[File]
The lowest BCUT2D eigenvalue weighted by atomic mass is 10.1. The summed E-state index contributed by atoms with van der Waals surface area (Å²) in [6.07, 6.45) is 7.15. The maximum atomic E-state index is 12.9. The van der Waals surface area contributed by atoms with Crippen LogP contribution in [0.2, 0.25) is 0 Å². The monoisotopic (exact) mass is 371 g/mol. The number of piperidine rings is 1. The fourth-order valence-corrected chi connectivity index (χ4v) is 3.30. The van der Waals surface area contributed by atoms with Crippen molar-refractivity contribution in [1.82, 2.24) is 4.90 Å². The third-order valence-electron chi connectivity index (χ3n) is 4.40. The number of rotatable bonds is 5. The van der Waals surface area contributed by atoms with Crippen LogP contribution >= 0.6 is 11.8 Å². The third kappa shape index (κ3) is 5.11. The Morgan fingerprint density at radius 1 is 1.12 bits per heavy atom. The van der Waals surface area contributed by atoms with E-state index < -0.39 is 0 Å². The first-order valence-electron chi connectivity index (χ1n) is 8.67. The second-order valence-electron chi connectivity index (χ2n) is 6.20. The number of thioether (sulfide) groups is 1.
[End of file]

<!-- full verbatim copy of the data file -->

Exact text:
The lowest BCUT2D eigenvalue weighted by atomic mass is 10.1. The summed E-state index contributed by atoms with van der Waals surface area (Å²) in [6.07, 6.45) is 7.15. The maximum atomic E-state index is 12.9. The van der Waals surface area contributed by atoms with Crippen LogP contribution in [0.2, 0.25) is 0 Å². The monoisotopic (exact) mass is 371 g/mol. The number of piperidine rings is 1. The fourth-order valence-corrected chi connectivity index (χ4v) is 3.30. The van der Waals surface area contributed by atoms with Crippen molar-refractivity contribution in [1.82, 2.24) is 4.90 Å². The third-order valence-electron chi connectivity index (χ3n) is 4.40. The number of rotatable bonds is 5. The van der Waals surface area contributed by atoms with Crippen LogP contribution >= 0.6 is 11.8 Å². The third kappa shape index (κ3) is 5.11. The Morgan fingerprint density at radius 1 is 1.12 bits per heavy atom. The van der Waals surface area contributed by atoms with E-state index < -0.39 is 0 Å². The first-order valence-electron chi connectivity index (χ1n) is 8.67. The second-order valence-electron chi connectivity index (χ2n) is 6.20. The number of thioether (sulfide) groups is 1.